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Ambulance service is improving but is still failing patients
Updated 9:59am Wednesday 29th January 2014 in News
PATIENTS and staff are still being let down by the ambulance service but improvements have been made, according to a new report.
The Care Quality Commission today published a review into the East of England Ambulance Service NHS Trust.
It came out just a day after chairman of the board, Dr Geoffrey Harris OBE, resigned.
The trust is hitting its targets in five out of seven areas but concerns have been raised again about emergency response times and staffing levels.
The report states: “Since our last inspection we found the trust had made significant improvements in a number of areas.
“Staff sickness absence rates had reduced and the number of staff who had received a performance development review had increased considerably.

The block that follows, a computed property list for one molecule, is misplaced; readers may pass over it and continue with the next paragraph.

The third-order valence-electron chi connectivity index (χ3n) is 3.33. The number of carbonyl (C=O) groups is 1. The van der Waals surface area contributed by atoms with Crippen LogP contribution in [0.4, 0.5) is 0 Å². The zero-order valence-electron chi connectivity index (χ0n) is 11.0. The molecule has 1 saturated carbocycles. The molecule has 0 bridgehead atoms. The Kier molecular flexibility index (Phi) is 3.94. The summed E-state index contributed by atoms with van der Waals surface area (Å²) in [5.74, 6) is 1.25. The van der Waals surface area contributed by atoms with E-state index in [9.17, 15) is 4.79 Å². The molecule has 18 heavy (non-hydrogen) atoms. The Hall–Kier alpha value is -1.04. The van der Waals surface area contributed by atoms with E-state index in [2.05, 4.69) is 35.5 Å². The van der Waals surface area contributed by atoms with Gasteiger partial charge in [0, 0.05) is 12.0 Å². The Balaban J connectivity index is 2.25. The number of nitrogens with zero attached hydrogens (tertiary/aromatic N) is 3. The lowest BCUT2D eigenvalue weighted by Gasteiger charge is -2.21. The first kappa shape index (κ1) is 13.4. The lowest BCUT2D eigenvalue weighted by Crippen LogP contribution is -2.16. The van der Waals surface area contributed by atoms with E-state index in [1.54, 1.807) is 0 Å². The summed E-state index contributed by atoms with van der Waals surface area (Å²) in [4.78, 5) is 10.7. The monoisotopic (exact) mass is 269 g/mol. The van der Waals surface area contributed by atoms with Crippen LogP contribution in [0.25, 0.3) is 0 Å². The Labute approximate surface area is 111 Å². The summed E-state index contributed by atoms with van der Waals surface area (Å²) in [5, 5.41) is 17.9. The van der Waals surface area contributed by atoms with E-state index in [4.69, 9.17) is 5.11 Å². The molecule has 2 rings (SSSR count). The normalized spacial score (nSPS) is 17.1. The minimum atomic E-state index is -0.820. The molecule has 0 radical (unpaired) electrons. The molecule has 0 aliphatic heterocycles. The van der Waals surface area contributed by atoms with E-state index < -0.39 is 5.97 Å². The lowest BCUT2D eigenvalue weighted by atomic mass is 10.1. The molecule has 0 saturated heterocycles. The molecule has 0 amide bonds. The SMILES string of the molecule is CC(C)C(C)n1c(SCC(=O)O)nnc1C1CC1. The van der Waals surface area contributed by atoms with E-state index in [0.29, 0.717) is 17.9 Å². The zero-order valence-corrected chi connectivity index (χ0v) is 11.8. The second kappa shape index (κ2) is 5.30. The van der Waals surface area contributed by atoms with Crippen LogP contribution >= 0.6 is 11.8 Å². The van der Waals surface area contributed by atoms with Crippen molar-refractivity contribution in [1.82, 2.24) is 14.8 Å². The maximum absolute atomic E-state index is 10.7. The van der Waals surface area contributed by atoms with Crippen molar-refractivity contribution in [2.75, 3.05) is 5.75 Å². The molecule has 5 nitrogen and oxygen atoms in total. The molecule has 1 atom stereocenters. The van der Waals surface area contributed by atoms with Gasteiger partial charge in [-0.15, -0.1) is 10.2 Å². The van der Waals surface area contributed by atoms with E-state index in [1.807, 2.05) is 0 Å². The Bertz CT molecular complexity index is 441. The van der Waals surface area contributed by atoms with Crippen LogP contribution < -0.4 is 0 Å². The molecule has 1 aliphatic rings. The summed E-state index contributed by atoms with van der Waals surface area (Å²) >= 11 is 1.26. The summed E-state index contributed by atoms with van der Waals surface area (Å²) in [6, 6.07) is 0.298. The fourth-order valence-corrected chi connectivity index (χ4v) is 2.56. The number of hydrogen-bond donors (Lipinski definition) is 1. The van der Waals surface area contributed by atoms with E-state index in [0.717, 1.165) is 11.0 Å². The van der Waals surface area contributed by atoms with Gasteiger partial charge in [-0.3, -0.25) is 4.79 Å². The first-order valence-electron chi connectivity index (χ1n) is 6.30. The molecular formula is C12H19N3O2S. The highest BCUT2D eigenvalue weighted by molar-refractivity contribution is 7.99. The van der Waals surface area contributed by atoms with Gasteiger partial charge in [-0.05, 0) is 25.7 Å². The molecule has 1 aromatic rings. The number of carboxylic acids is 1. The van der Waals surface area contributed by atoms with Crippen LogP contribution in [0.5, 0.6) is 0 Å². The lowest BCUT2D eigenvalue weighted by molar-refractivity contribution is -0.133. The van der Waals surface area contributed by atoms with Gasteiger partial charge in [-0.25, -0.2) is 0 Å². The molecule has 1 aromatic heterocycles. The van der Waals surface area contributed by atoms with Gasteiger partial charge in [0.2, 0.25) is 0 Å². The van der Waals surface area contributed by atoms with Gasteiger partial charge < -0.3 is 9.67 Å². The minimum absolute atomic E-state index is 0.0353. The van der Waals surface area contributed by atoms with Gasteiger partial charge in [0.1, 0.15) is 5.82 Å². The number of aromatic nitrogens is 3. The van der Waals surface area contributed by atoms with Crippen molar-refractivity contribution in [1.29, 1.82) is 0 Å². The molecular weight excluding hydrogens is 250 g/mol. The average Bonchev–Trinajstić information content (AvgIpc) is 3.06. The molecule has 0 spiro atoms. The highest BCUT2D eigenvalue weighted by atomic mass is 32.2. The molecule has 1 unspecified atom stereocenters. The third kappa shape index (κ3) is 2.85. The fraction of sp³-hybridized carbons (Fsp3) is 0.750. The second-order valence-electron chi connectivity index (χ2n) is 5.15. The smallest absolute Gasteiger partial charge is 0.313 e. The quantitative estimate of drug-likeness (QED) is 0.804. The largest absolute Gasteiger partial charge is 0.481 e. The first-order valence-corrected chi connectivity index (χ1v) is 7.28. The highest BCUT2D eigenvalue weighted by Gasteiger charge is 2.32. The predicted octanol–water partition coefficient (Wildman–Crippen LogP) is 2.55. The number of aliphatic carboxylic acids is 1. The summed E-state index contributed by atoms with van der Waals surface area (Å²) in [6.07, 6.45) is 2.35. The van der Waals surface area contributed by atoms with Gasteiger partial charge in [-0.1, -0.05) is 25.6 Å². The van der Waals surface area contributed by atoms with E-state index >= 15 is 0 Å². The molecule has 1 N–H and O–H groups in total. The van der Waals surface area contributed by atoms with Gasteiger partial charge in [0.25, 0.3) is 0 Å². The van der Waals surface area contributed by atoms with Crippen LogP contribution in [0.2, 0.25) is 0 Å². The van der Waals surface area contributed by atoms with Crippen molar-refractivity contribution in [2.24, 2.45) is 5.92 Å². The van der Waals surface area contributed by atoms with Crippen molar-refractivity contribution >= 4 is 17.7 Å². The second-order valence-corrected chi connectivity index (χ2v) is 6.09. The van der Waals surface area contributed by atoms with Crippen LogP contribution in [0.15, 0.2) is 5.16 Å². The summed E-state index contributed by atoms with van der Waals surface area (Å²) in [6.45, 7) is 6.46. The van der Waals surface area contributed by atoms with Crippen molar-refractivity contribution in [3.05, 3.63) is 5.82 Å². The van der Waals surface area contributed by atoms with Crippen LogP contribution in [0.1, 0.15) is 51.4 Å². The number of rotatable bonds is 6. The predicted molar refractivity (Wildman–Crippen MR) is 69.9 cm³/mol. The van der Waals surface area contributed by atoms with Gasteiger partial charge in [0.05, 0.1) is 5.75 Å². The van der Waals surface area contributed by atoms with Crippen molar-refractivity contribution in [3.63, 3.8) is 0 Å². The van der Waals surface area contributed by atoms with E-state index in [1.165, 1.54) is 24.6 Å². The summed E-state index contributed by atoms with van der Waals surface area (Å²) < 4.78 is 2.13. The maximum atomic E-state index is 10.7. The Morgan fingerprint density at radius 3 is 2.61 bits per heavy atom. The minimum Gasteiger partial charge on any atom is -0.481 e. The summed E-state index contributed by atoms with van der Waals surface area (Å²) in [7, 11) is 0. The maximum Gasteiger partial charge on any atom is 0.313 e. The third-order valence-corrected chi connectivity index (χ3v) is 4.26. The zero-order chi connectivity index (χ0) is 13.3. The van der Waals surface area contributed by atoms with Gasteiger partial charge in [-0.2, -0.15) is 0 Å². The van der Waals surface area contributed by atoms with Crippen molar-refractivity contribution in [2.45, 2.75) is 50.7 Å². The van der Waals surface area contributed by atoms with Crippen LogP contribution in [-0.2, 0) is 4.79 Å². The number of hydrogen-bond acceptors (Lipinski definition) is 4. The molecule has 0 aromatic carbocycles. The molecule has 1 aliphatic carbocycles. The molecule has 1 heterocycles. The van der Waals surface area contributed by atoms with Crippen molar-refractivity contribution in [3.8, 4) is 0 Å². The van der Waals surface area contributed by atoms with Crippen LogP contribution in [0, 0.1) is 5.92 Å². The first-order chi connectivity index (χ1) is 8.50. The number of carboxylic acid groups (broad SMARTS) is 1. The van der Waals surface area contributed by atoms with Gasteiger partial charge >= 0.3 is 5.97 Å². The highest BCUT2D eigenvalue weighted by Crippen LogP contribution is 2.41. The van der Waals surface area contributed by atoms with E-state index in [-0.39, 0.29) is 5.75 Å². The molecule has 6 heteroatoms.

“Complaints relating to delays had decreased as had the number of serious incidents experienced by the trust.
“However the trust has not seen the improvement needed in some areas such as ambulance response times to life threatening 999 calls.”
Ambulances are still being delayed at hospitals, stroke patients don’t always arrive at specialist centres within 60 minutes and more paramedics are needed.
Concerns have been sent to the Trust Development Authority, which oversees the trust, but no enforcement action is being taken.
The report was published following a surprise inspection in December.
Dr Anthony Marsh, chief executive of the trust, said: "This is an important report as it acknowledges the improvements that have already been made.
"It highlights the need to reduce long response times and ambulance back up delays to patients.
“I welcome this report as it shows everyone where we are; the improvements we have made and confirms that the changes we are making will tackle the other areas that need improvement, although this will take time."
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